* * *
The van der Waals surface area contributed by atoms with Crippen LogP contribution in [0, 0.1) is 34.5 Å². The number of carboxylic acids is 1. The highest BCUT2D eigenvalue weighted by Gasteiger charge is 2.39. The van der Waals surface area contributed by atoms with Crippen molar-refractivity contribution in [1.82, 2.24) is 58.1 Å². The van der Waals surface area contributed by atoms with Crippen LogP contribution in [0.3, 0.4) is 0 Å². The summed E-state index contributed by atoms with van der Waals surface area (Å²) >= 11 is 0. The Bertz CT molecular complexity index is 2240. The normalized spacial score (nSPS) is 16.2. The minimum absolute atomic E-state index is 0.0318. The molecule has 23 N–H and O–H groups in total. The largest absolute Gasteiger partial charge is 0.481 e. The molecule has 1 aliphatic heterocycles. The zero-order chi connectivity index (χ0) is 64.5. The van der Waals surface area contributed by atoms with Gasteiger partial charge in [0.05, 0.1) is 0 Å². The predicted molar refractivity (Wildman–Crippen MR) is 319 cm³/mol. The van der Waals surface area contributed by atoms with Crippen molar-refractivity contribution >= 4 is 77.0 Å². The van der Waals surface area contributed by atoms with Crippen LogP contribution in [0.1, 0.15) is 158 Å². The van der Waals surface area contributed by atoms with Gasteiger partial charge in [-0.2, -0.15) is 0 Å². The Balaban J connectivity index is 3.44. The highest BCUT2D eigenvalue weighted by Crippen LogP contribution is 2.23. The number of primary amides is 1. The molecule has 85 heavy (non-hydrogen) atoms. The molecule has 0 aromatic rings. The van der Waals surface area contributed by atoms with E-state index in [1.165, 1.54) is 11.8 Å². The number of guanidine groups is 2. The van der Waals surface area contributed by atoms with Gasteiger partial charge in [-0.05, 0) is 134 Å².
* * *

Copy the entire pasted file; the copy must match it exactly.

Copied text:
The van der Waals surface area contributed by atoms with Crippen LogP contribution in [0, 0.1) is 34.5 Å². The number of carboxylic acids is 1. The highest BCUT2D eigenvalue weighted by Gasteiger charge is 2.39. The van der Waals surface area contributed by atoms with Crippen molar-refractivity contribution in [1.82, 2.24) is 58.1 Å². The van der Waals surface area contributed by atoms with Crippen LogP contribution in [0.3, 0.4) is 0 Å². The summed E-state index contributed by atoms with van der Waals surface area (Å²) >= 11 is 0. The Bertz CT molecular complexity index is 2240. The normalized spacial score (nSPS) is 16.2. The minimum absolute atomic E-state index is 0.0318. The molecule has 23 N–H and O–H groups in total. The largest absolute Gasteiger partial charge is 0.481 e. The molecule has 1 aliphatic heterocycles. The zero-order chi connectivity index (χ0) is 64.5. The van der Waals surface area contributed by atoms with Gasteiger partial charge in [0.05, 0.1) is 0 Å². The predicted molar refractivity (Wildman–Crippen MR) is 319 cm³/mol. The van der Waals surface area contributed by atoms with Crippen molar-refractivity contribution >= 4 is 77.0 Å². The van der Waals surface area contributed by atoms with Crippen LogP contribution in [0.1, 0.15) is 158 Å². The van der Waals surface area contributed by atoms with Gasteiger partial charge in [-0.2, -0.15) is 0 Å². The Balaban J connectivity index is 3.44. The highest BCUT2D eigenvalue weighted by Crippen LogP contribution is 2.23. The number of primary amides is 1. The molecule has 85 heavy (non-hydrogen) atoms. The molecule has 0 aromatic rings. The van der Waals surface area contributed by atoms with E-state index in [1.165, 1.54) is 11.8 Å². The number of guanidine groups is 2. The van der Waals surface area contributed by atoms with Gasteiger partial charge in [-0.05, 0) is 134 Å².